Wednesday, June 15, 2011

Magnesium, Multiple Sclerosis and Health

We've been getting a lot of questions about Magnesium for people with MS.   See some great information about Magnesium below.  But first here's a recipe containing a great source of Magnesium: Kale.


Sauteed Greens and Olives

  • 1 Tbsp coconut oil
  • 1 medium yellow onion
  • 2 small sliced leeks
  • 1/3 cup pitted oil-cured Moroccan black olives
  • 1 cup vegetable or chicken broth, divided
  • 3 cups packed fresh spinach
  • 3 cups packed fresh kale, ribs removed and leaves chopped
  • pinch red pepper flakes
  • 1 tsp lemon juice
  • tbsp chopped mint for garnish
Slice onion. Trim the long, darker green leaves off the garlic stalk, and finely slice the head and light green portions of the stalk. Finely chop the pitted black olives.
Heat oil over medium heat in a large saute pan. Add onion and leeks and saute for 5 minutes. Then add olives and 1/2 cup broth, stir, cover, and sautee for 5 minutes, stirring occasionally and replacing cover. Onions should be quite tender at this point. Add greens on top of onions, add remaining broth, and cover. Sautee for about 8 minutes, stirring often, until greens are tender. Then remove cover and let cool for 3-5 more minutes, allowing some of the liquid to evaporate. Remove from heat and sprinkle with  red pepper flakes, lemon and mint for garnish. Serve warm.

ABOUT MAGNESIUM

"Magnesium helps to regulate the function of the nerves.

When the levels of magnesium in the body are too low, the nerves can react more erratically causing spasms, twitches or tremors, in addition to other problems like heart arrhythmia's, leg cramps, some nerve pain or even misfiring of the nerves that may cause different parts of the nervous system to sort of short-circuit and not transfer signals properly." (http://tamingmultiplesclerosis.com/spasticity-multiple-sclerosis-calming-down-spasms-article.html )





magnesium
by Dr. Carolyn Dean, mD, nD (nutritional magnesium association)

Who Needs Magnesium
To help you decide how much magnesium to take to meet your
individual needs I created the following list of factors that indicate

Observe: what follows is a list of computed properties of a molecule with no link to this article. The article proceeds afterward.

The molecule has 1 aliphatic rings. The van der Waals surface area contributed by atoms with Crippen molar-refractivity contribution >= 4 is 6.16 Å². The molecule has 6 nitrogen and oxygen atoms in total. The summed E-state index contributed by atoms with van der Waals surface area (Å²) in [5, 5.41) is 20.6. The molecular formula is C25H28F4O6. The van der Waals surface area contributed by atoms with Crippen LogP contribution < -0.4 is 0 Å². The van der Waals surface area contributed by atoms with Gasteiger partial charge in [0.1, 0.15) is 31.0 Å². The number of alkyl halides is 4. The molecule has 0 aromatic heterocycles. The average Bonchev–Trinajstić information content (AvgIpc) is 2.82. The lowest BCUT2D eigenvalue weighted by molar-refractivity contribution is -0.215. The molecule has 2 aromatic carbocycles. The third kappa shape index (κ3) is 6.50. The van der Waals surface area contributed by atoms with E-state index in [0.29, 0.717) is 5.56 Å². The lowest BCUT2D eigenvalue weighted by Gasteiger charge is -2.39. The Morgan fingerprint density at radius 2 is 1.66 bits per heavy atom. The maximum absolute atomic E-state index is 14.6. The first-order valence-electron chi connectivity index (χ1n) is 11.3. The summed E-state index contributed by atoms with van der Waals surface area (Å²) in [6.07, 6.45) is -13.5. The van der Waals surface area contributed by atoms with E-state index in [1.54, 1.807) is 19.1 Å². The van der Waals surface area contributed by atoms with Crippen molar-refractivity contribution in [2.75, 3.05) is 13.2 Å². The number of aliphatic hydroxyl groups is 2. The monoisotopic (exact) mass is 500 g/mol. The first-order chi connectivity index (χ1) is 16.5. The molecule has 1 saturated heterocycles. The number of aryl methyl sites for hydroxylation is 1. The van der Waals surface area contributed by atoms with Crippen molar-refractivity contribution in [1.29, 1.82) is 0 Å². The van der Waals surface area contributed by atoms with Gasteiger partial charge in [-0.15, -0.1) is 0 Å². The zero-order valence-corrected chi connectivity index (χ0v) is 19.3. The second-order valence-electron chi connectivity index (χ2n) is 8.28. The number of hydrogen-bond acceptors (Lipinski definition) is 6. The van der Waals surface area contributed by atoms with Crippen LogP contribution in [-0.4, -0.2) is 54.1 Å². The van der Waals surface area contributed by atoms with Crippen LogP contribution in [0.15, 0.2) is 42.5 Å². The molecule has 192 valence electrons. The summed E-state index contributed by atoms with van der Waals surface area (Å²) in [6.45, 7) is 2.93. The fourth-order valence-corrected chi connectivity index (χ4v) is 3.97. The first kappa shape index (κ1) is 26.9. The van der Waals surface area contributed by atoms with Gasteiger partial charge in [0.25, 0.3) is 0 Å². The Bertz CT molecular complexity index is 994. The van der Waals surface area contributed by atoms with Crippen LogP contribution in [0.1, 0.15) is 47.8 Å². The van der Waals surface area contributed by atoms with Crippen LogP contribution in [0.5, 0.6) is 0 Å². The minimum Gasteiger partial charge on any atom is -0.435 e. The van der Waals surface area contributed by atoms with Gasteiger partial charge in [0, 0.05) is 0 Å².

magnesium deficiency. Consult the list and see if you are experienc-
ing any of these symptoms. Then, take magnesium and see if your
symptoms improve. You’ll be doing a scientific study with yourself
as the only subject. Once your symptoms improve, stop taking
magnesium and see if your symptoms come back. If they do, then
you have your proof.
1. Alcohol intake—more than
seven drinks per week
2. Anger
3. Angina
4. Anxiety
5. Apathy
6. Arrhythmia of the heart
7. Asthma
8. Blood tests showing the
following:
 a. Low calcium
 b. Low potassium
 c. Low magnesium
9. Bowel problems
 a. Undigested fat in stool
 b. Constipation
 c. Diarrhea
 d.  Alternating constipation
and diarrhea
 e. IBS
 f. Crohn’s
 g. Colitis
10. Brain trauma
11. Bronchitis, chronic
12. Caffeine—more than three
servings of coffee, tea, or
chocolate per day
13. Chronic fatigue syndrome
14. Cold extremities
15. Concentration difficulties
16. Confusion
17. Convulsions
18. Depression
19. Diabetes
 a. Type I
 b. Type II
 c. Gestational diabetes
20. Fibromyalgia
21. Food intake imbalances
 a.  Limited in green leafy
vegetables, seeds, and
fresh fruit
 b. High protein
22. Food cravings
 a. Carbohydrates
 b. Chocolate
 c. Salt
 d. Junk food
23. Gagging or choking on
food
24. Headaches
25. Heart disease
26. Heart—rapid rate
27. High blood pressure
28. Homocystinuria
 Homocystinuria is an inherited
disorder that affects the
metabolism of the amino acid
methionine.
29. Hyperactivity
30. Hyperventilation
31. Infertility
32. Insomnia
33. Irritability
34. Kidney stones
35. Medications
 a. Digitalis
 b. Diuretics
 c. Antibiotics
 d. Steroids
 e. Oral contraceptives
 f. Indomethacin
 g. Cisplatin
 h. Amphotericin B
 i. Cholestyramine
 j. Synthetic estrogens
36. Memory impairment
37. Mercury amalgams
38. Menstrual pain and cramps
39. Migraines
40. Mineral supplements
 a.  Taking calcium without
magnesium
 b.  Taking zinc without
magnesium
 c.  Taking iron without
magnesium
41. Mitral valve prolapse
42. Muscle cramps or spasms
43. Muscle twitching or tics
44. Muscle weakness
45. Numbness of hands or feet
46. Osteoporosis
47. Paranoia
48. Parathyroid hyperactivity
49. PMS
50. Polycystic ovarian disease
51. Pregnancy
 a. Currently pregnant
 b. 
Pregnant within one
year
 c.  History of preeclampsia
or eclampsia
 d. Postpartum depression
 e.  Have a child with
 cerebral palsy
52. Radiation therapy, recent
53. Raynaud’s syndrome
 Raynaud’s syndrome is is
a condition in which cold
temperatures or strong
emotions cause blood vessel
spasms that block blood flow to
the fingers, toes, ears, and nose.
54. Restlessness
55. Sexual energy diminished
56. Shortness of breath
57. Smoking
58. Startled easily by noise
59. Stressful life or
circumstances
60. Stroke
61. Sugar, high intake daily
62. Syndrome X
63. Thyroid hyperactivity
64. Tingling of hands or feet
65. Transplants
 a. Kidney
 b. Liver
66. Tremor of the hands
67. Water that contains the
following
 a. Fluoride
 b. Chlorine
 c. Calcium
68. Wheezing

2 comments:

  1. Hey great stuff, thank you for sharing this useful information and i will let know my friends as well.

    ReplyDelete
    Replies
    1. It’s a great site to see. That will help for improvisation of me. Will definitely marked as Bookmark.

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